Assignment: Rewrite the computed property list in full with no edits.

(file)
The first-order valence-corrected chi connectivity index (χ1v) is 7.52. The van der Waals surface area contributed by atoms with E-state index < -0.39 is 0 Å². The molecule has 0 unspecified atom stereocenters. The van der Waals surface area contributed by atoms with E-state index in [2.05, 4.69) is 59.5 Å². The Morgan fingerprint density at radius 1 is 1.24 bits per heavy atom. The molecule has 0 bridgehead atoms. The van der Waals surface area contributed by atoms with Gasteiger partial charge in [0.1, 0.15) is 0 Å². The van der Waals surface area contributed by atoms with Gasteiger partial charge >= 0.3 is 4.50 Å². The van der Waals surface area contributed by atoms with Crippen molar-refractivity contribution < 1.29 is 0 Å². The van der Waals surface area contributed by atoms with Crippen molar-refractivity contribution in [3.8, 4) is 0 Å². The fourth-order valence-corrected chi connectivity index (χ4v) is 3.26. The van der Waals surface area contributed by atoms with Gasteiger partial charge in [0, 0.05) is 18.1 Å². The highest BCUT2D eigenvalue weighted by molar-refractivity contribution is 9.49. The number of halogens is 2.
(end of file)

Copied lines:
The first-order valence-corrected chi connectivity index (χ1v) is 7.52. The van der Waals surface area contributed by atoms with E-state index < -0.39 is 0 Å². The molecule has 0 unspecified atom stereocenters. The van der Waals surface area contributed by atoms with E-state index in [2.05, 4.69) is 59.5 Å². The Morgan fingerprint density at radius 1 is 1.24 bits per heavy atom. The molecule has 0 bridgehead atoms. The van der Waals surface area contributed by atoms with Gasteiger partial charge in [0.1, 0.15) is 0 Å². The van der Waals surface area contributed by atoms with Gasteiger partial charge >= 0.3 is 4.50 Å². The van der Waals surface area contributed by atoms with Crippen molar-refractivity contribution < 1.29 is 0 Å². The van der Waals surface area contributed by atoms with Crippen molar-refractivity contribution in [3.8, 4) is 0 Å². The fourth-order valence-corrected chi connectivity index (χ4v) is 3.26. The van der Waals surface area contributed by atoms with Gasteiger partial charge in [0, 0.05) is 18.1 Å². The highest BCUT2D eigenvalue weighted by molar-refractivity contribution is 9.49. The number of halogens is 2.